Web hosting reviews for churches
Shopping for a new web hosting solution is tough. Read through Wikipedia's guide on web hosting services and you will see there are several types of hosting. And for every type of hosting, there are hundreds of companies vying for your business. So instead of delving into the exhaustive web hosting abyss, we considered what a church may be interested in and offer affordable solutions from United Methodist Communications as well as other quality providers.
Let this list be a jumping-off point to help you start thinking of the specific needs for your church’s website.
Before you shop around, check out www.umcchurches.org
Here’s some good news: The United Methodist Church has a great option for website hosting called UMCChurches.org. It is incredibly affordable and packs in several features.
If you don’t have the funds to develop a website or pay for space or the time to maintain a website, a couple of clicks will let you add information to the “Find-A-Church” search engine on UMC.org AND gives you a web address (it will look like YOURNAME.umcchurches.org) to promote for others to use to access the page.
If you have a little time and money to devote and want to put together more than a single page, check out the “Level 2” package that includes access to the WordPress tool (see the WordPress review below), pre-made United Methodist WordPress themes and drag-and-drop United Methodist content from United Methodist News Service, The Upper Room and other sources. All of that is available for $5 a month. In addition, you will be using the same tool – WordPress – that businesses everywhere are using to run their sites. This could make it easier to find a volunteer who is already familiar with WordPress to help.
Even if you are developing your own custom site, if you are considering using WordPress, make sure to check out UMCChurches.org as it has great United Methodist-specific content and premade United Methodist Church-branded templates at a very competitive price.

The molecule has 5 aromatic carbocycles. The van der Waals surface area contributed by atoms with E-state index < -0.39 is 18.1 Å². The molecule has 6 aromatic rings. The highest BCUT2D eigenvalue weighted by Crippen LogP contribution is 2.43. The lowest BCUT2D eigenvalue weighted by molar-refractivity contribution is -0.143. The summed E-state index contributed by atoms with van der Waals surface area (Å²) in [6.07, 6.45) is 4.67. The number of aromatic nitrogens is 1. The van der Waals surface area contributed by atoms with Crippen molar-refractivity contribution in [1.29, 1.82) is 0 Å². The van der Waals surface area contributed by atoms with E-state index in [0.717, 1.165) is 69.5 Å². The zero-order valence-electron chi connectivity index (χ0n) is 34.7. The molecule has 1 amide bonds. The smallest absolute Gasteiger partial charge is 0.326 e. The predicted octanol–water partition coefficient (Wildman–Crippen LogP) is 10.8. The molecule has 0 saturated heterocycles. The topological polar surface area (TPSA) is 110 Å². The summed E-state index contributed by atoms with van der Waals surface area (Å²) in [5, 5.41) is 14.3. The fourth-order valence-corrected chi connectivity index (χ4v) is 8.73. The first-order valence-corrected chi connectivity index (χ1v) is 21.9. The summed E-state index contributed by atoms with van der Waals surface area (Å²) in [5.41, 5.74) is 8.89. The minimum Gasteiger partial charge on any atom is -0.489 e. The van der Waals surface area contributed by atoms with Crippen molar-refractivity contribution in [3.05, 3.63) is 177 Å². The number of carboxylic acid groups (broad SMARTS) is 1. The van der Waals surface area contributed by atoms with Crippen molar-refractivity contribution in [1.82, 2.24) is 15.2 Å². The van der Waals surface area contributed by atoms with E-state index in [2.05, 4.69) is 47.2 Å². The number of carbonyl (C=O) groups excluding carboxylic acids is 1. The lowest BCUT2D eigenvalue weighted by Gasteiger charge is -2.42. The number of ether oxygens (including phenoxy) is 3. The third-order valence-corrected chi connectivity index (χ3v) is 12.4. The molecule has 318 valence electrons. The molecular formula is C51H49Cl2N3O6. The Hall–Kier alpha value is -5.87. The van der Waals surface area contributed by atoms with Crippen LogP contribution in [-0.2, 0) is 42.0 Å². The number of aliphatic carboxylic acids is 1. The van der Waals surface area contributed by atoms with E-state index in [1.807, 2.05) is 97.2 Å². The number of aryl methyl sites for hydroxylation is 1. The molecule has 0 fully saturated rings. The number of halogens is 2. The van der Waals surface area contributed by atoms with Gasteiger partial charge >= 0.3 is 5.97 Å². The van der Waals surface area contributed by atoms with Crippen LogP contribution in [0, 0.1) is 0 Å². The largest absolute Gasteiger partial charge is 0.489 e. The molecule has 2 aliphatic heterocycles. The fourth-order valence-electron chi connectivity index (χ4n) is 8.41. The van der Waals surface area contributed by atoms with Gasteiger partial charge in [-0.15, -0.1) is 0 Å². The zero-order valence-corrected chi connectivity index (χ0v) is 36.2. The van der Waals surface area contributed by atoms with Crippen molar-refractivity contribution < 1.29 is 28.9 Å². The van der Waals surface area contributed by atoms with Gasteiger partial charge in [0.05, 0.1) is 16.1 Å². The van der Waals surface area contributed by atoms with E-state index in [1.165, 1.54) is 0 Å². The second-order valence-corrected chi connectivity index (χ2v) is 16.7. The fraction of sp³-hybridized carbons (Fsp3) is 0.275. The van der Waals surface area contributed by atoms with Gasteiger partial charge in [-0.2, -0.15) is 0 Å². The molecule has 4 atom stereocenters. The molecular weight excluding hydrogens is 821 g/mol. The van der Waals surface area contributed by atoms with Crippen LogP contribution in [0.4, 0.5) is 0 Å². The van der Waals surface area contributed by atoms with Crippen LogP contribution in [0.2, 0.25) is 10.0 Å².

If you want to go in a different direction, determining where to host your website can be difficult. The number of options and styles can make even the most seasoned web-shopper’s head spin. Below are quick overviews of several different providers with information on how easy it is to make an attractive website, how well those sites perform on mobile devices and how easy they are to use in general. We are also including the prices, although many have several options. Check their sites to find which is right for you.
This is the gold standard for making a beautiful site. Though all of their templates are striking, what is amazing is the uniqueness of almost every template. Once you are in the site, the real asset is the editor and its careful limiting of features. While some might be frustrated (and there are workarounds) that they cannot tweak every image height to the pixel, most will relish the fact that everything is automatically placed in attractive sizes and shapes. When you edit the elements, the default is to snap to an attractive size or shape instead of giving you pixel-specific control. There is also a huge selection of fonts and great diversity in types of pages, including the sought-after “blank” so that you can design what you need.
As with many providers in this article, Squarespace’s designs are device-independent or responsive, which means they resize and reformat for whatever size screen is being viewed.
Ease of Use: 5/5
This is an arena where Squarespace excels. Taking a cue from the simple design, the interface offers a limited palette of options in favor of making everything drag and drop with simple popovers to allow you more fine-tuned control. Some of the features (like podcasting) may not be readily intuitive, but an excellent support search will give you the simple steps to do whatever you need. Commerce is included in every site. A great shopping cart allows you to register people for summer camp, accept donations or sell your pastor’s e-book.
Cost: $8/mo for 20 pages and 2 GB of space
This is where Virb excels. It initially presents you with a set of templates. All are different but strikingly beautiful. After choosing the template, you can select several different types of pages (including a blank one) where you fill in the content and get started. That’s it. Much like Squarespace, you don’t have to do anything more to make it beautiful.